City Town Halls Begin Tuesday; State Revenue Sharing Reauthorization Eyed
Sales Tax Cut, New Levy on Services May Bail Out Michigan Local Governments
January 14, 2007
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By: Dave Rogers
Bay City Town Hall meetings start Tuesday at 6 p.m. at the Bay County Community Center in Veterans Park
Bay City Mayor Mike Buda brought home fried chicken from the Urban Core Mayors meeting in Detroit last week.
The takeout is just in time for the Town Hall meetings starting Tuesday at 6 p.m. at the Bay County Community Center in Veterans Park.
And maybe the mashed potatoes will help the city deal with a projected $1.1 million general fund deficit projected for the coming year that may result in layoffs of city personnel.
The crispy stuff from Mayor Buda got the attention of City Manager Robert Belleman and city commissioners. In the box were goodies that may help bail out Bay City and other local governments facing financial crisis.
The mayors heard that Republican Senator Ron Jelinek of Three Oaks indicated "officials should be willing to look at a broadened sales tax on services combined with a lower sales tax rate."
The influential senator said: "A mandatory tax increase, such as an income tax increase, will not be popular, but a sales tax on services might work because it is more of a voluntary tax."
At the same time, officials heard that the Michigan Municipal League is pushing a restoration of full state revenue sharing. Declines in revenue sharing over the past four years, cuts escalating to about 60 percent of previous fund totals, have squeezed cities:
Alpena has reduced police officers and firefighters;
Grand Rapids eliminated 192 positions;
Pontiac has vastly reduced services and is selling several city-owned buildings;
Ypsilanti eliminated recreation programs;
Mt. Clemens eliminated its police department.
Across the state there are nearly 1,600 fewer police officers and 400 firefighters on duty.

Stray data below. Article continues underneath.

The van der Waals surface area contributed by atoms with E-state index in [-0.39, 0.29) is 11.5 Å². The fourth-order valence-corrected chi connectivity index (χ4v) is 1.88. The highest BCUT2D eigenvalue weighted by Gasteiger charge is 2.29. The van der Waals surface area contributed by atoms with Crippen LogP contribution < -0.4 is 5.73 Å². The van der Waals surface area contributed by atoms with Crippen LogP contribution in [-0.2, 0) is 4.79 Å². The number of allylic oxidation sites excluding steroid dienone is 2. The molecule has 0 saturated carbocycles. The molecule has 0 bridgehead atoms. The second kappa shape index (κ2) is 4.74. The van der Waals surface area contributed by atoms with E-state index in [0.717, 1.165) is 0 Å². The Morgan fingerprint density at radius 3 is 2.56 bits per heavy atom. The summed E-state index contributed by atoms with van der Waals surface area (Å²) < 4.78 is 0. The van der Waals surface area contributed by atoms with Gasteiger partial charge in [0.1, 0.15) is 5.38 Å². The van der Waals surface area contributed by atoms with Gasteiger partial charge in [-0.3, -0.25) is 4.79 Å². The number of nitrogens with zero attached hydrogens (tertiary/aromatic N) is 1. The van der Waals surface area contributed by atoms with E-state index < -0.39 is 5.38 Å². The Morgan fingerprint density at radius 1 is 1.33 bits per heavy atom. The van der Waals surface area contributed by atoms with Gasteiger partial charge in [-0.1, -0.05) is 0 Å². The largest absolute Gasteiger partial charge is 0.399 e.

Other Town Hall meetings are slated 6 p.m. Wednesday at St. Hyacinth Field house, 6 p.m. Thursday at City Hall, Jan. 30 at 4 p.m. at City Hall for the public and businesses, and 7:30 a.m. Jan. 31 at City Hall for businesses.
The city's Human Services Committee is hosting a Martin Luther King Jr. recognition reception at 5 p.m. Monday in room 317 at City Hall. The meeting is open to the public.
Meanwhile, Mr. Belleman apparently has recalculated the unfunded pension and health care liabilities that he estimated earlier at $60 million. The latest figure he is using is $25 million.
City commissioners will have several Town Halls under their belts when they reconvene Monday, Jan. 22 in finance and policy session.
Commissioners will soon be presented a recommendation to sell parcels in the South End Subdivision. City staff will be exhibiting at the 31st Annual Home Show hosted by Bay County Home Builders Association Feb. 16-18 at the DoubleTree.
The city may soon have to deal with another new issue: Redevelopment Liquor Licenses. Although the city has tried to limit liquor licenses on grounds there are too many bars, the Michigan Liquor Control Commission has been authorized by the Legislature under Public Act 501 of 2006 to issue new public on-premises liquor licenses to local units of government. These licenses are targeted for development districts such as DDAs, TIFA (tax increment finance authority) or principal shopping districts for dining, entertainment and recreation establishments.
Dave Rogers is a former editorial writer for the Bay City Times and a widely read,
respected journalist/writer in and around Bay City.
(Contact Dave Via Email at firstname.lastname@example.org)
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